Enjoy the chiseling process! My lines weren’t perfectly straight and I goofed in some places, but it still made for a nice look in the end! Don’t worry if it isn’t perfect.
Let it Glow
I didn’t choose to carve out the inside of this pumpkin. It is sitting on my desk at school and I’m hoping it lasts longer this way.
If you want the pumpkin to glow, carve out the inside of the pumpkin when you are done chiseling the pattern. Doing it in this order keeps the pumpkin stronger while chiseling. There are a couple ways to do this:
- You can cut a hole in the bottom of the pumpkin and set it on top of an electric light source. To do so, cut a hole in the pumpkin bottom. Clean out the seeds and the stringy fiber with a spoon or an ice cream scoop.
- You can also clean the pumpkin out from the top in the traditional manner if you prefer. To do so, cut a hole around the stem at a 45 degree angle inward so the lid will fit back on the pumpkin and not fall inside. Then continue to clean out the inside as mentioned above.
This technique glows instead of shining light like a typical jack-o-lantern with open holes. Chisel out a bit more in areas you want to glow more brightly.
Preserving Your Carved Pumpkin
Tip: spray the pumpkin inside and out with a spray cleaner with bleach in it. This will kill bacteria and preserve the pumpkin longer. Repeating this every day or every other day will help even more. Another option is to soak the pumpkin for a few hours in bleach water at a 1 teaspoon of bleach per gallon of water ratio. Why hadn’t anyone told me this piece of news before?? (You may want to do this yourself as bleach can be dangerous. Teach the older grands about how to use it and keep this out of the reach of your precious grands.)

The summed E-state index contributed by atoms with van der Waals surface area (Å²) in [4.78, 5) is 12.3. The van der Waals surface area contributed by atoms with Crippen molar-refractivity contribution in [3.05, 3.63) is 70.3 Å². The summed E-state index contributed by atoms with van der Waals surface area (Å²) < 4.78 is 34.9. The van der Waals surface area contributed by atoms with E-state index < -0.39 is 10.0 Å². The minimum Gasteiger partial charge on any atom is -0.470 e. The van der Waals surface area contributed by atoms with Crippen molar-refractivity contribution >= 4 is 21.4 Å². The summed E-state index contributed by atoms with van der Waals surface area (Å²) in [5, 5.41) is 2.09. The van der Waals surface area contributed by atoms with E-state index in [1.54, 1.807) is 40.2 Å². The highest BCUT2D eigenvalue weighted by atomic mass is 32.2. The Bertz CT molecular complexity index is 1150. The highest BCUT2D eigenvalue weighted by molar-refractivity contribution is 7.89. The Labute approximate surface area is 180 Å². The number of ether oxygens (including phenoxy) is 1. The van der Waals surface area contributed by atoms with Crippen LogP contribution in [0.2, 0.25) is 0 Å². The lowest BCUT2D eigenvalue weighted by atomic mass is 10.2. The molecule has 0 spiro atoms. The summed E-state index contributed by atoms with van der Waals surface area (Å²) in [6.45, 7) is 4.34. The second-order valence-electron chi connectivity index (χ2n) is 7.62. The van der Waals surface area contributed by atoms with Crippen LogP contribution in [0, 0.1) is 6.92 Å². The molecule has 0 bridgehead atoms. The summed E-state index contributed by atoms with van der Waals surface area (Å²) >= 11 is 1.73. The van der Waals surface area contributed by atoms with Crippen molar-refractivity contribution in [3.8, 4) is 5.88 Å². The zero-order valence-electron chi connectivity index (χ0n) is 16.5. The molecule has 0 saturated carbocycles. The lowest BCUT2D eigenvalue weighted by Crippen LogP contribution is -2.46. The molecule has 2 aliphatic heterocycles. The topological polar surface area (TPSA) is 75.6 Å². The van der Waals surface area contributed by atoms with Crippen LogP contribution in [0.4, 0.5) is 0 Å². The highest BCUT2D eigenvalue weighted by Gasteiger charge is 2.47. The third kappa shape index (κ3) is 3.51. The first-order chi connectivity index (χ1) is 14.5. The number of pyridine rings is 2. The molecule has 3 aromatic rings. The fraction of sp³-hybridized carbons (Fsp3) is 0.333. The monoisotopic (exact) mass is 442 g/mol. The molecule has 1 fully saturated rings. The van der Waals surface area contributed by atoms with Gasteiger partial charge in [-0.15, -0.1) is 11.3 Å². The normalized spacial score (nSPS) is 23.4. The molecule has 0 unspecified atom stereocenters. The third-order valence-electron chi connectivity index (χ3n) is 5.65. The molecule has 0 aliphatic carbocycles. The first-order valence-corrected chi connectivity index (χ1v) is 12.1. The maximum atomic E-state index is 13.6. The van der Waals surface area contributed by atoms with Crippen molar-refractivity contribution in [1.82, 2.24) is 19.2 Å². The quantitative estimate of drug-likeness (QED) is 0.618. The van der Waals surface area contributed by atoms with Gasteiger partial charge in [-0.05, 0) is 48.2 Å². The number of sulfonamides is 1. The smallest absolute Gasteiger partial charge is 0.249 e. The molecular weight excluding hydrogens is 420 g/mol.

Get a pumpkin for the grands and one for you to chisel. It is so much fun! You’ll be hooked.
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- Pattern printed to size for your pumpkin
- Scotch tape
- Push pin or pointed tool from a purchased pumpkin carving kit
- Dry erase marker or pen
- Wire end modeling tool for clay
- Ice cream scoop or metal spoon
- Spray cleaner product with bleach or liquid bleach (optional)
- Choose that perfect pumpkin(s)
- Print out the woodland owl pattern or another design of your choice in a size to fit your pumpkin Tape the pattern to the side of the pumpkin that is most suitable for carving.
- Make a few tucks (like darts) to make it fit.
- Transfer the pattern to the pumpkin by poking small holes through the lines of the pattern about 1/8 inch apart using a small pointed tool or a push pin.
- Remove the paper from the pumpkin and wipe it dry with a paper towel.
- Using a pen, connect the dotted lines left from your pin pokes through the pattern.
- Chisel off the skin of the pumpkin in the areas that are darkened on the pattern.
- If you want to illuminate the pumpkin, carve out the inside of the pumpkin when you are done chiseling the pattern (can cut the whole in the bottom or the top to do the cleaning)
- Clean out the seeds and the stringy fiber with a spoon or an ice cream scoop.
- If desired, spray the pumpkin inside and out with a spray cleaner with bleach in it to help preserve the pumpkin or soak the pumpkin for a few hours in bleach water at a 1teaspoon per gallon of water ratio.